Even the name “bonfire”, derived from “bonefire”, alludes to the process of moving on. The Celts often dried the bones of those who they lost and carried them in their clothes or bags. They protected the bones, held the remains of their loved ones on all their journeys, until they were ready to release them to Belenus, the sun god. It was only then that they cast the bones into the great fire, into the sun. 

Samhain is an important holiday for community, for connection to nature’s spirits, and honouring one’s ancestors.

That’s not to say the silly costumes and candy cheapen this holiday’s more reverential aspects. Rather, I think we would all benefit from adding the best parts of Samhain to our annual frivolity. Samhain is an important holiday for community, for connection to nature’s spirits, and honouring one’s ancestors. Gather some friends to light a bonfire, try your hand at scrying and divination, or leave a treat out for the dead to pass through your home. This year, I think I’ll say the names of my ancestors (the ones I know of) in prayer, hoping they can hear me through the thinned veil to the Otherworld.

Further reading:

  • Treat or Trick? Halloween in a Globalising World by High O’Donnell and Malcolm Foley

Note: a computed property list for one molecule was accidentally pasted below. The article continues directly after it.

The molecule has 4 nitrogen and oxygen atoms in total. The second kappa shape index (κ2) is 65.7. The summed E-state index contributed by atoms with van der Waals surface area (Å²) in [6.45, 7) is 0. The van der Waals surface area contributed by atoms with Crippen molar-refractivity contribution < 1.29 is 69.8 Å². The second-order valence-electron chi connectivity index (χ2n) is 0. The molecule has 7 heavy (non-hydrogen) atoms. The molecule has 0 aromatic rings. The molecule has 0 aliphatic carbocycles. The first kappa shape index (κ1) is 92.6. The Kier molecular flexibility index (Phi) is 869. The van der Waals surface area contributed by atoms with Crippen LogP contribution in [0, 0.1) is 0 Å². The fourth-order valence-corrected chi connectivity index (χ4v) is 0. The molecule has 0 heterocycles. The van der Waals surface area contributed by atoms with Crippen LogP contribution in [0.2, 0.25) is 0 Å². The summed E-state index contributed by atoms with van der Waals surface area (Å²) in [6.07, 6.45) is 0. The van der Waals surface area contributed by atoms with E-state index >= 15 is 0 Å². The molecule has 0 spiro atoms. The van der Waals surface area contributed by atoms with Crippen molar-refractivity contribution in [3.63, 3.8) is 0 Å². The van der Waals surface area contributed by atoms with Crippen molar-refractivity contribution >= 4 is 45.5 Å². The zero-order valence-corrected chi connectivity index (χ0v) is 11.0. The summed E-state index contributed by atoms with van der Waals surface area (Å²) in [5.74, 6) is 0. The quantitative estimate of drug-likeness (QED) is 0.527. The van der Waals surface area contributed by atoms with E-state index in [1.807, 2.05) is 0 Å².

• Newgrange’s website on Samhain: https://www.newgrange.com/samhain.htm 

  • The Celtic Shaman (Practical Guide) by John Matthews

  • The Druids: Magicians of the West by Ward Rutherford

Join the Conversation

Join the waitlist to share your thoughts and join the conversation.

Sue Gutierrez
Adrian Faiers
Mike Perez Perez
chris dickens
Tim Attenburrow
Michaela Brady
Michaela Brady

Michaela Brady lives in Oxford, UK. When not immersed in research for her public policy job, or copyediting Bright articles, she has an unshakeable need to write in her free time. An NYC native, she studied creative writing, media history and social psychology at Sarah Lawrence College. She then completed a master’s degree in Social Science of the Internet at Oxford University in 2018, where she focused on cyberbullying and mental illness online. She has been published in Psychology Today Magazine, Airplane Reading, 101 Words, The Oxford Review of Books, The Story Seed, was shortlisted for the Benjamin Franklin House 2019 Literary Prize, and won first place in the Nature 2020-21 literary competition for the blog, “Tales for the Ones in Love”.

Join the Waitlist

Join the waitlist today and help us build something extraordinary.